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Custom widened front fenders and rear quarters on this green 3GS running what looks to be K-Break Hybreed Fivesta wheels…

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TRA Kyoto S14 Silvia from REVIEW getting unloaded from its trailer…

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Interesting to see an Amuse Z34 front bumper retrofitted to this supercharged Z33 Fairlady…

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Takamasa Oya from Zerozero8 Works’ Z32 Fairlady…

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Daito from E.PRIME’s AE86 Levin race car always looking spectacular…

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Tomo from Team REVIEW’s Rocket Bunny Boss S14 and Daito’s E.PRIME Levin…

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When your fully track-bred race car looks better than most show cars…

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Mugen-themed DC5 Integra on custom blue Enkei NT03 wheels sporting the ever-recognizable Hasback banner…

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I have no idea what wheels are on Makoto’s Westmoreland-faced MK1 from Crazy Rabbit Japan but they looked pretty great as he rolled into the venue.

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Tomo’s Boss S14 livery looks to be completely painted-on. Under the hood is a custom candy red engine bay with an RB25 swap…

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Tomoyuki Sasaki’s Ferio angling-in with Keigo Okada’s DC2 Type R not far behind…

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Atsushi Oka’s Rocket Bunny Cayman from 9010design on Barramundi Forged wheels. For those who don’t remember, Oka brought the green Rocket Bunny Z33 with Jordan-themed Work Meister S1 wheels last year…

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Yousuke Tsuji’s Pandem Boxster also representing 9010design…

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Keigo’s Kinsler ITB’d Integra Type R on CCW forged wheels…

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Akira Bitou’s Rocket Bunny RPS13 180SX on Work Meister M1…

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Norifumi Kobayashi from LEVEL ONE Japan arrived at this year’s Wekfest Japan event sporting a new Mugen front face on his award-winning Accord Wagon…

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Check out the cage inside of this custom widebody S14 Silvia from EXCLUSIVE…

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The beautifully-assembled Speed Forme S30Z that you guys got a glimpse of when I visited their shop in January…

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Risky Snail was back once again this year with its wild Ford Model A hot rod build. This is yet another build that you’d never think would pop-up at a Wekfest event in Japan but you just never know what kind of crazy stuff is happening overseas…

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I guess you can say that this was the more “tame” Risky Snail Model A build compared to the previous one….

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The Inazumaworx AE86 Trueno being trailered into the staging area…

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More E.PRIME goodness with Daito’s Levin attack vehicle…

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One of the more interesting arrivals this year was this AE86 Trueno Coupe from DOPEFOREST. It still had its body unpainted, no glass, not even a driver’s side door (it’s LHD), and was still very obviously a work in progress. Nonetheless, it was trailered into the event with a fully-running engine and the engine bay was spectacular…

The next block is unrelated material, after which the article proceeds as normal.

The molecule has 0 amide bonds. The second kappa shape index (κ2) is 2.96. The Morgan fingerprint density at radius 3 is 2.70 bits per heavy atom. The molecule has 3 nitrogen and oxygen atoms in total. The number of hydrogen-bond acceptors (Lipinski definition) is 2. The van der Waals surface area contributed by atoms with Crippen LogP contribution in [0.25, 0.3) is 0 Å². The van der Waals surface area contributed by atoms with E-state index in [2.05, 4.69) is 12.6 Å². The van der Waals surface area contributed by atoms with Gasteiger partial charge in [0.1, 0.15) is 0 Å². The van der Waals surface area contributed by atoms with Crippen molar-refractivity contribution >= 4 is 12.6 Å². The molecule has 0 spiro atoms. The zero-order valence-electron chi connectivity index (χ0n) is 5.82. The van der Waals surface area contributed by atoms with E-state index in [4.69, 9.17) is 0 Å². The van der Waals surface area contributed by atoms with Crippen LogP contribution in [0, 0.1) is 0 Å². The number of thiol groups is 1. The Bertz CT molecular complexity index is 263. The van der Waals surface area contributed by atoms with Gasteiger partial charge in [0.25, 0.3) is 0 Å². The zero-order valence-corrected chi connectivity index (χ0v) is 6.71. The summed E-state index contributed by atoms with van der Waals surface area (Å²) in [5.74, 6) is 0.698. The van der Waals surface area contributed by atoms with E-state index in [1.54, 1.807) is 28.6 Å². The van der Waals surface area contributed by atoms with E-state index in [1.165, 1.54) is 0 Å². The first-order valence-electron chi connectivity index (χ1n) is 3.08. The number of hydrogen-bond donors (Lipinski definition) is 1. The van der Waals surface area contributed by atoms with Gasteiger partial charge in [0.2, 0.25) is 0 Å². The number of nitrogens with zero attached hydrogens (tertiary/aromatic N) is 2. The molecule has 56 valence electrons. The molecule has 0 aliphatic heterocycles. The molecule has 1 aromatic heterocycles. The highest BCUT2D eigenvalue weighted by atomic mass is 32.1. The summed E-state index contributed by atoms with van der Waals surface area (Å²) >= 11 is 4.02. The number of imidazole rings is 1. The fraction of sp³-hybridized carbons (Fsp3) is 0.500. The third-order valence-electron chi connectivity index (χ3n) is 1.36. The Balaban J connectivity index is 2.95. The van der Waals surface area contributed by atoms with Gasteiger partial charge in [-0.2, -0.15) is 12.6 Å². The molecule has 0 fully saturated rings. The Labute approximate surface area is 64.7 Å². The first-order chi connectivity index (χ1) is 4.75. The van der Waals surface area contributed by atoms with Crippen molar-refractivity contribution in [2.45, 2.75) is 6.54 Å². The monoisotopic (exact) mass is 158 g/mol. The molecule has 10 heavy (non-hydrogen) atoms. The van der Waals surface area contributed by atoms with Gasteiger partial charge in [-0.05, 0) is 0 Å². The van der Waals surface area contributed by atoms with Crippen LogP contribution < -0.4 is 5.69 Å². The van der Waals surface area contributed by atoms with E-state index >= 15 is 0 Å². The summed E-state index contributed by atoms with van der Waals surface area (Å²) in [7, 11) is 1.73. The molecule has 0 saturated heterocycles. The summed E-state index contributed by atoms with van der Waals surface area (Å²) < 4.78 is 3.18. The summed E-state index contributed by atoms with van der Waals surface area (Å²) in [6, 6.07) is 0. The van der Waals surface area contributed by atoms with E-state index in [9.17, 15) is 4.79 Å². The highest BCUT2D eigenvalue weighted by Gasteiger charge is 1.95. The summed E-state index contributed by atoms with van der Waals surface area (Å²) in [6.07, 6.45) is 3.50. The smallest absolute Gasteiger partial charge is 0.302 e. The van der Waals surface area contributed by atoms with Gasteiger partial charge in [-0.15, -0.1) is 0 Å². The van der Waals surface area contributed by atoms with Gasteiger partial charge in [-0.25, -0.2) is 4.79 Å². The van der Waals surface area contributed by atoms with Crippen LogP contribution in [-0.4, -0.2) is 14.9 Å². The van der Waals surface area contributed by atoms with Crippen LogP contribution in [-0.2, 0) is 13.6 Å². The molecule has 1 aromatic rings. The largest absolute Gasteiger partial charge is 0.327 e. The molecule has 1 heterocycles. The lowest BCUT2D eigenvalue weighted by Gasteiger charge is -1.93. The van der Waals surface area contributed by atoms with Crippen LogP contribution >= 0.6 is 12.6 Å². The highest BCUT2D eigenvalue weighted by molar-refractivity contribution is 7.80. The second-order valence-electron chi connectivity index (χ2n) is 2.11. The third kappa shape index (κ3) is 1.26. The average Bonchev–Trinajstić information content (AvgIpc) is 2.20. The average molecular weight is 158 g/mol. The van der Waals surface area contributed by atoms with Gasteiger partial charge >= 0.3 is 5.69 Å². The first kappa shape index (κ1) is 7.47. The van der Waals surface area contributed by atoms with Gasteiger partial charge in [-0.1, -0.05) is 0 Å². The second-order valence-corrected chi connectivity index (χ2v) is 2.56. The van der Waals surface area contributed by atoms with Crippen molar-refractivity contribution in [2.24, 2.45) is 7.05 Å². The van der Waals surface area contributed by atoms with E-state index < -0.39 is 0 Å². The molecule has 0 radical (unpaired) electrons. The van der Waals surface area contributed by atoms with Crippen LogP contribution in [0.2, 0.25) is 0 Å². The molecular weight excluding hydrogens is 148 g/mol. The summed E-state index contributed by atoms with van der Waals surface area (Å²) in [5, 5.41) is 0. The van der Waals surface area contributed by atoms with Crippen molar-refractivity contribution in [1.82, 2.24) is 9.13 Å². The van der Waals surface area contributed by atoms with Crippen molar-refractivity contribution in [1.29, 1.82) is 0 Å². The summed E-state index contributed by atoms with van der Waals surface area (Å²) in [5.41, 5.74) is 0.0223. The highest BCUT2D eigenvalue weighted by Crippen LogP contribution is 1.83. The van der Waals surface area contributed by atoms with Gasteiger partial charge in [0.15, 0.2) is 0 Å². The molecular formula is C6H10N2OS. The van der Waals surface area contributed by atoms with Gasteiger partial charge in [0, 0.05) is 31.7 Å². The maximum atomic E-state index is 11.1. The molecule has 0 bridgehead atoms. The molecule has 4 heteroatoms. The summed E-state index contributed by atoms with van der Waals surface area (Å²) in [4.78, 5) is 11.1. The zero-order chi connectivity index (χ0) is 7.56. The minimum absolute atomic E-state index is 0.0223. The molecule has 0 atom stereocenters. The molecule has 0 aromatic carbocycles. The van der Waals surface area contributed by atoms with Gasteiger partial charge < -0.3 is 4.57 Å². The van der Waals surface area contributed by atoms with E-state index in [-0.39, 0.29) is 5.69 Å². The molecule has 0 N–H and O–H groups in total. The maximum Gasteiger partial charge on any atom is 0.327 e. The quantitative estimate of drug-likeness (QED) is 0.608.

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Speaking of work in progress, Masaru Ishikawa brought out his GX70 wagon, which previously had a police livery and was a running drift car. It is currently in the rebuild stages and was without an engine, just showcasing the custom metal work throughout…

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It needed a little bit of help getting off the trailer, even without an engine, but Ishikawa gave the thumbs-up and was good to go inside the venue…

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A few minutes later, one of the best builds I’d ever witnessed in person was unloaded; the Inazumaworx “Black Unlimited” AE86 Levin. Hopefully you guys got to see the walk-around of this car in the Vlog, where you can see its engine set-up, custom fuel set-up and more…

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The “Black Unlimited” theme is based off of an incredibly rare “Black Limited” AE86 Trueno, produced by Toyota as an anniversary edition Trueno with different interior, rear garnish, graphic, and other limited OEM goodies. This Unlimited however, is themed after it but far from anything that Toyota would ever dream of creating back in the 1980s….

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Volk TE37V wheels in bronze with customized brake calipers bearing the Inazuma Works namesake…

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Custom box flares grafted into the GX70 body with only a working rear door on the driver’s side…

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Just seeing these three together was worth the plane ticket to Japan this year, even without the engine…

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Masaru Ishikawa also unveiled his latest project, this RPS13 180SX with an insane amount of metal work to achieve this radiused fender front/rear. If you want to see all the work that went into it, check out his Instagram profile HERE

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Look how low this 180SX can sit now with the radiused body work, and the car is just sitting on OEM Nismo wheels. I believe the four are squared 19-inch rears from a Z33…

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The Inazumaworx AE86 Trueno, featuring custom suspension which allows for the vehicle to sit at this height with aggressive negative camber…

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It’s always nice to have a solid group of friends who help you out and believe in your dreams, no matter what they may be. While these guys are pushing Masaru’s GX70 into Wekfest, I’m gonna go ahead and close Part 1 here. Hope you guys enjoyed the photos. Thanks for looking. Part 2 coming real quick…

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1 comment

  1. The wheels on Makoto’s MK1 are Ronal Racing. Not sure on the full name though, some call them ‘RS’, some call them ‘Turbo Mesh’..
    http://classifieds.wheel-whores.com/classifieds/ads/view/10729